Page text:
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Allen James Roughton is the Stage 32 Script Services Coordinator, a screenwriter, reader and development researcher who has consulted on over 100 projects, scripts, books, comics and films and conducted research on life stories, exposés, professions and locations for development at major production companies. Nick Assunto is part of the Stage 32 script services team and a repped screenwriter himself. He was previously a reader for the Austin Film Festival, a writer for the 2017 CBS Diversity Sketch Comedy Showcase, co-host of the Sunday show B.Y.O.T. at UCB, and dabbled in acting, having been featured on Late Night with Jimmy Fallon, an eHarmony commercial directed by Limp Bizkit's Fred Durst (for real), and is infamously known as Tony, the annoying party member from the 'Four Friends' Elder Scrolls spots. Full Bio »
When your characters each have their own voice, you should be able to tell them apart by their dialogue alone. We challenged you to write a scene removing all character names and descriptions so that each character is distinguishable by their dialogue alone.
This month, we're adapted a challenge from Eric Heisserer's (ARRIVAL, THE THING) 150 Screenwriting Challenges - this is a great book to challenge yourself with and grow your craft. For our challenge, writers either:
(a) Wrote a scene with four characters arguing over what to do about a dead body they found.
(b) Edited a scene you've already written that include three-four characters arguing about something.
They had to remove all names and character descriptions. Just using a simple setup like Character #1, etc. and distinguishing each character by their dialogue alone.
This challenge was meant to focus your writing on creating unique characters with individual voices and distinct dialogue. There is a section in nearly every professional coverage where someone will discuss your characters and dialogue to their producer, so take this chance to learn and make sure what they have to say next time is positive!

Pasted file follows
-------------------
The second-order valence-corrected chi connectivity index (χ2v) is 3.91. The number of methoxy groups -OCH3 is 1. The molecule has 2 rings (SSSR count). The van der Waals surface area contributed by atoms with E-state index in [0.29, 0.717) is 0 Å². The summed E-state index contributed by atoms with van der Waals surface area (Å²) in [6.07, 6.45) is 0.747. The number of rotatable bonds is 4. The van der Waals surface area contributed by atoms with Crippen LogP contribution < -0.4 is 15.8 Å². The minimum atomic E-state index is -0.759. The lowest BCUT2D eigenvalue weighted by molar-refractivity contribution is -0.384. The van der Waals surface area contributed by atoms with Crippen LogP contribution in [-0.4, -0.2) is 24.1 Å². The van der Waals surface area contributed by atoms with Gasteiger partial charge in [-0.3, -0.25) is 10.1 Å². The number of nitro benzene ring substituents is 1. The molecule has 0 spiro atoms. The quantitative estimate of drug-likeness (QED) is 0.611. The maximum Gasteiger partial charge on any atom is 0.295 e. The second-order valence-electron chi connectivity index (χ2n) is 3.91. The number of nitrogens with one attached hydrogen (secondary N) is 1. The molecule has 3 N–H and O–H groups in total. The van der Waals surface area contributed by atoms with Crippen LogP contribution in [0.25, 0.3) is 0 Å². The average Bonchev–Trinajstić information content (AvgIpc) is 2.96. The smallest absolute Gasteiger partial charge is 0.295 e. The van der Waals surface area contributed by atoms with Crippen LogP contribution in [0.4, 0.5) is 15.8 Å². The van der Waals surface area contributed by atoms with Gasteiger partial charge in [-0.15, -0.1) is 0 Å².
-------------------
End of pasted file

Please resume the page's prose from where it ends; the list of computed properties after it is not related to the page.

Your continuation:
The Write Now Challenge
Can you tell your whole story in just six sentences? This month, we're challenging you to use Pixar's dead-simple approach to outlining to breakdown your story or help you come up with something completely new!
Whether it’s epic battles between giant robots, a street fight, or someone chasing after the love of their life at the airport, the vast majority of movies and television use at least a bit of action writing. So we are challenged you to write an original or polish a scene with action, and really focus on making those moments of movement pop!
Most Execs will toss a script if they aren't hooked in the first 5 pages. We challenged you to create or polish a teaser or opening sequence that builds a world, characters, and plot that leave us begging to read more!
Using the investigation scene from The Wire or the AI & Wu scene from Deadwood as inspiration, craft a scene where characters communicate using as few words as possible. As a second option, use the initial meeting between Sean and Will in Good Will Hunting or Annie's wedding shower meltdown from The Bridesmaids, and write a scene where your character snaps!
One of the common complaints with scripts is on-the-nose writing. This month, we're challenging you to convey a series of emotions without using the actual words (or synonyms - no cheating!).
A great story starts with great characters and every great character starts with a great introduction. We challenged you to create or rewrite a scene where a major character is introduced.